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“No, it wasn’t,” I said.

We had an uncomfortable silence—we’d mastered that art over the years.

“Well…” he said awkwardly. “So…what do you need?”

I cleared my head. I didn’t have time for gnawing guilt. “I need a torch, a couple tanks of acetylene, a tank of O2, and a mask.”

“What about neon?” he asked.

I winced. “Right, yeah. Neon, of course.”

“You’re getting rusty,” he said.

I didn’t need neon. But I couldn’t tell him that.

When you weld aluminum, you need to flood it with a nonreactive gas to keep the surface from oxidizing. On Earth they use argon because it’s massively abundant. But we don’t have noble gases on the moon, so we have to ship them in from Earth. And neon weighs half as much as argon, so that’s what we use. It didn’t matter to me, because I’d be working in a vacuum. No oxygen to oxidize the metal. But I didn’t want him to know that. Also, I’d be cutting steel, not aluminum. But again—no reason to share that with Dad.

“So, what’s this for?” he asked.

“I’m installing an air shelter for a friend.”

I’d lied to Dad more times than I could count, especially when I was a teen. But every time—every damn time—it tied my stomach in knots.

“Why doesn’t your friend hire a welder?” he asked.

“She did. She hired me.”

“Oh, so you’re a welder now?” He widened his eyes theatrically. “After years of telling me you didn’t want to do it?”

I sighed. “Dad. It’s just a friend who wants an air shelter in her bedroom. I’m barely charging her for it.” Residential air shelters were common, especially among recent immigrants. Newcomers tend to be paranoid about the whole “deadly vacuum outside” thing. It’s irrational—Artemis’s hull is extremely safe—but fear isn’t logical. In practice, personal air shelters quickly become closets.

“What’s the illegal part?” he asked.

I gave him a hurt look. “Why would you assume there’s—”

“What’s the illegal part?” he repeated.

“Her apartment’s in Armstrong up against the inner hull. I have to weld the shelter directly to it. The city requires all sorts of extra inspections if you weld to the inner hull and she can’t afford them.”

“Hmf,” he said. “Pointless bureaucracy. Even the most rank amateur couldn’t damage a six-centimeter plate of aluminum.”

“I know, right?!” I said.

He folded his arms and frowned. “Darned city getting in the way of business…”


“All right. Take what you want. But you have to reimburse me for the acetylene and neon.”

“Right, of course,” I said.

“You all right? You look kind of pale.”

I was about ready to puke. Lying to Dad transported me back to my teen years. And let me tell you: there’s no one I hate more than teenage Jazz Bashara. That stupid bitch made every bad decision a stupid bitch could make. She’s responsible for where I am today.

“I’m fine. Just a little tired.”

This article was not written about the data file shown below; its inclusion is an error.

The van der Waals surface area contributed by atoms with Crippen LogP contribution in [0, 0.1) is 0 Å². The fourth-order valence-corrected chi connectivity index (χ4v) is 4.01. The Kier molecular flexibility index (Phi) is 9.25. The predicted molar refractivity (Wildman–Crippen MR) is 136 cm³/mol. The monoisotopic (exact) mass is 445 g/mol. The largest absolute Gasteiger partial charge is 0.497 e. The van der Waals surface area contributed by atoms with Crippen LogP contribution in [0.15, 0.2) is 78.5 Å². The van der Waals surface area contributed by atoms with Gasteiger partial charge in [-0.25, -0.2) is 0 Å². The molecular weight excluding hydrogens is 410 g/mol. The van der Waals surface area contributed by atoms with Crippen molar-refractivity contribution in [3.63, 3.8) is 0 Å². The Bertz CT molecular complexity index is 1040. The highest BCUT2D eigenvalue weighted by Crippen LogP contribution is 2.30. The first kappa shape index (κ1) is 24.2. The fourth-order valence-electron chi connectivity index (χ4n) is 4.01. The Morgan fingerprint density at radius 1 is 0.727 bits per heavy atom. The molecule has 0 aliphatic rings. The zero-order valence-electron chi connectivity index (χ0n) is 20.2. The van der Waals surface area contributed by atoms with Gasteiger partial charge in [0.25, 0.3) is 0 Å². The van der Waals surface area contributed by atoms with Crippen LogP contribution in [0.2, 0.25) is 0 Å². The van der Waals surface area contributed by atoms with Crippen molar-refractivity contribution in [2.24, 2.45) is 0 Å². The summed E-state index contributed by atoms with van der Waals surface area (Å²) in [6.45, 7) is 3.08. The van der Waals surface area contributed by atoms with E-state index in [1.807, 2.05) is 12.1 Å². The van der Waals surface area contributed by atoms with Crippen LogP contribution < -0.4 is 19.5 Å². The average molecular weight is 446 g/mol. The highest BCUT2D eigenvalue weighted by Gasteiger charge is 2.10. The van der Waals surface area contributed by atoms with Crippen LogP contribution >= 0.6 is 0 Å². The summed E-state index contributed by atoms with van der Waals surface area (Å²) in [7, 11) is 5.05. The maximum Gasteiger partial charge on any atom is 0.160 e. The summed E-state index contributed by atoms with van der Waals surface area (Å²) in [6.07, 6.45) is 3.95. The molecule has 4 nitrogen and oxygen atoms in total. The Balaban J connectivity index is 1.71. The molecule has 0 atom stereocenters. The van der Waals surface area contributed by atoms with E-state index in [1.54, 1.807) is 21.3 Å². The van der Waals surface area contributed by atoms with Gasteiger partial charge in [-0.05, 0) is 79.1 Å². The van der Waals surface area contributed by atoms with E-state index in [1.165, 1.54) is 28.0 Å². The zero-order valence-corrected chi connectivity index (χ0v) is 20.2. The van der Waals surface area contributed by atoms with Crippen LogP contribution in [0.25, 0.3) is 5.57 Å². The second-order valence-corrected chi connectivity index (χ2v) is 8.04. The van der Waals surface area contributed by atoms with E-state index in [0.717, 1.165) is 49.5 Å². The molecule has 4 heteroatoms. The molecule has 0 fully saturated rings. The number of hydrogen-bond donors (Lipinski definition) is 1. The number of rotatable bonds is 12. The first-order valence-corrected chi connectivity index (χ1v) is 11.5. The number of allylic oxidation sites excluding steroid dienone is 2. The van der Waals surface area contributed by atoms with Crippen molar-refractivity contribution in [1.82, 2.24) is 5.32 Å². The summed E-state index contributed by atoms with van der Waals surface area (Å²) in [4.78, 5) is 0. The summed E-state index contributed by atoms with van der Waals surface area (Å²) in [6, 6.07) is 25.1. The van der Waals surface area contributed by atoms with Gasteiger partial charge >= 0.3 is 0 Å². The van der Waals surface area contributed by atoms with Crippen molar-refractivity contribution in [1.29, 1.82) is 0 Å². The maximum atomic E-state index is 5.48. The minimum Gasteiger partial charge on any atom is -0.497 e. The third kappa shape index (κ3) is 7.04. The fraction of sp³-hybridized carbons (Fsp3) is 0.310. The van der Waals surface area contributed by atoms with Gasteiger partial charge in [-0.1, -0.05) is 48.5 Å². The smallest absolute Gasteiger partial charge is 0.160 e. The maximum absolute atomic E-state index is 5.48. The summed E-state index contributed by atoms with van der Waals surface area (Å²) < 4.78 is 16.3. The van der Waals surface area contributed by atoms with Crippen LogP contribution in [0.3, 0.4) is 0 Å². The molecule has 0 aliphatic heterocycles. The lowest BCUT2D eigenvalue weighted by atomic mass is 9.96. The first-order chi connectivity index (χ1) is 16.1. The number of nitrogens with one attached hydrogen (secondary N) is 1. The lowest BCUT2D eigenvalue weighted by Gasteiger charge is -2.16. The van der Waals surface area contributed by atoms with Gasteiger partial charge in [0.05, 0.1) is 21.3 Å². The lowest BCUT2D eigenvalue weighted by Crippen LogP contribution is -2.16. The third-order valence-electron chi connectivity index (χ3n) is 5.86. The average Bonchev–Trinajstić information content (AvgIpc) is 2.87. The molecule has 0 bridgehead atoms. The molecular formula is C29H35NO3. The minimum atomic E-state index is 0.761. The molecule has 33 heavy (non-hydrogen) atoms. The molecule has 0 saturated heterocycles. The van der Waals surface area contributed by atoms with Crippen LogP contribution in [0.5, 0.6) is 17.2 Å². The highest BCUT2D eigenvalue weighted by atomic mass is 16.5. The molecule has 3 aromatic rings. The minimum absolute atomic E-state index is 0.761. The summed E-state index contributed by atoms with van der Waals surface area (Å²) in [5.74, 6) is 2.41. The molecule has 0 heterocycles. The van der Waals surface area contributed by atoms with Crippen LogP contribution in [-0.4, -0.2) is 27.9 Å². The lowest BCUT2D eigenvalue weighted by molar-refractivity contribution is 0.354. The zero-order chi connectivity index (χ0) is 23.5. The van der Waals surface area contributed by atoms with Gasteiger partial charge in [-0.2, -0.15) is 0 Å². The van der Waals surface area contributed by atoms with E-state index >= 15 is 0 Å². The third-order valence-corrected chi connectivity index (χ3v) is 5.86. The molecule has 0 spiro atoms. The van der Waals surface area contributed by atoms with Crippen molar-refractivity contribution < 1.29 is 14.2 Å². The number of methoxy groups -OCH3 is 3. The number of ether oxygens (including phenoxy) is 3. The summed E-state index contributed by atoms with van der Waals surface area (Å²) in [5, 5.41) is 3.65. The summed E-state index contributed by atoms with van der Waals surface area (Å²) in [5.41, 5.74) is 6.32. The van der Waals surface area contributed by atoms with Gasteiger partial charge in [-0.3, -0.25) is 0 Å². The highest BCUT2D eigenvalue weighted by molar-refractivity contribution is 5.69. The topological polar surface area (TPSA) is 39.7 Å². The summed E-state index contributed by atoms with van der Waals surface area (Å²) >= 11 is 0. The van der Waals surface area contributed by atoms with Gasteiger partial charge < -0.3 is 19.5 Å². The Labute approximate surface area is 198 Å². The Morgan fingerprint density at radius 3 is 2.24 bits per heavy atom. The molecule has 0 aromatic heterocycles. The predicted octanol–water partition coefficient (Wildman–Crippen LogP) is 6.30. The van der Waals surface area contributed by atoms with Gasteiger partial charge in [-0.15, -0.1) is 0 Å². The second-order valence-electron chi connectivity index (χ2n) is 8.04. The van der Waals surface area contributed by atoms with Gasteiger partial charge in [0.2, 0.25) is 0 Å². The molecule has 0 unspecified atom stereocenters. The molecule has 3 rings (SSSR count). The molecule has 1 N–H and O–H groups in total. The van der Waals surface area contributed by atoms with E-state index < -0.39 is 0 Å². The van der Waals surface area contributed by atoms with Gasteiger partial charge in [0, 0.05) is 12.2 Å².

Dear Jazz,

I got a big poster of the Roosa for my birthday. What a magnificent ship! It’s the largest spaceliner ever built! It can hold up to two hundred passengers! I’m learning all about it. I’m a little obsessed, but who cares? It’s fun.

The ship is a marvel! It has full centripetal gravity, with a radius large enough that no one will get dizzy. It even helps people adjust to lunar gravity! They gradually slow the rotation over the seven-day trip to the moon. So when people first board, the passenger decks are at 1 g, and by the time they reach the moon, they’re at ?th g. They do the reverse on the way back to get folks accustomed to 1 g again. How cool is that?

I still don’t understand the “Uphoff-Crouch Cycler Orbit,” though. I get that it’s a ballistic orbit that goes back and forth between the Earth and the moon, but it’s really weird. It’s like…start at Earth, then it’s at the moon seven days later, then it flings up way out of the Earth–moon plane and comes back to the moon fourteen days later…somewhere in there it just sits in an elliptical orbit around Earth for a couple of weeks…I don’t get it. And I won’t try. Point is, it’s an awesome ship.

Someday, when I’m a rich rocket designer, I’m going to visit Artemis. We can have tea.

Hey, when you and your dad moved to Artemis, did you go there on the Roosa?

Dear Kelvin,

Nah, the Roosa hadn’t been built yet when we moved here. We came over on the Collins, the only spaceliner that existed at the time. It was ten years ago (I was only six), so I don’t remember all the details. But I remember we didn’t have artificial gravity. It was zero-G everywhere. I had a shitload of fun bouncing around!

You got me curious about the orbit stuff, so I looked it up. It seems pretty straightforward. The ship goes through a cycle with each step taking seven days: Earth -> Moon -> (deep space out of Earth–moon plane) -> Moon -> Earth -> (deep space in the Earth–moon plane) -> Earth. And it repeats that over and over. If the moon stood still they could just go back and forth, but it’s moving around Earth once per month, which complicates the hell out of the cycler.

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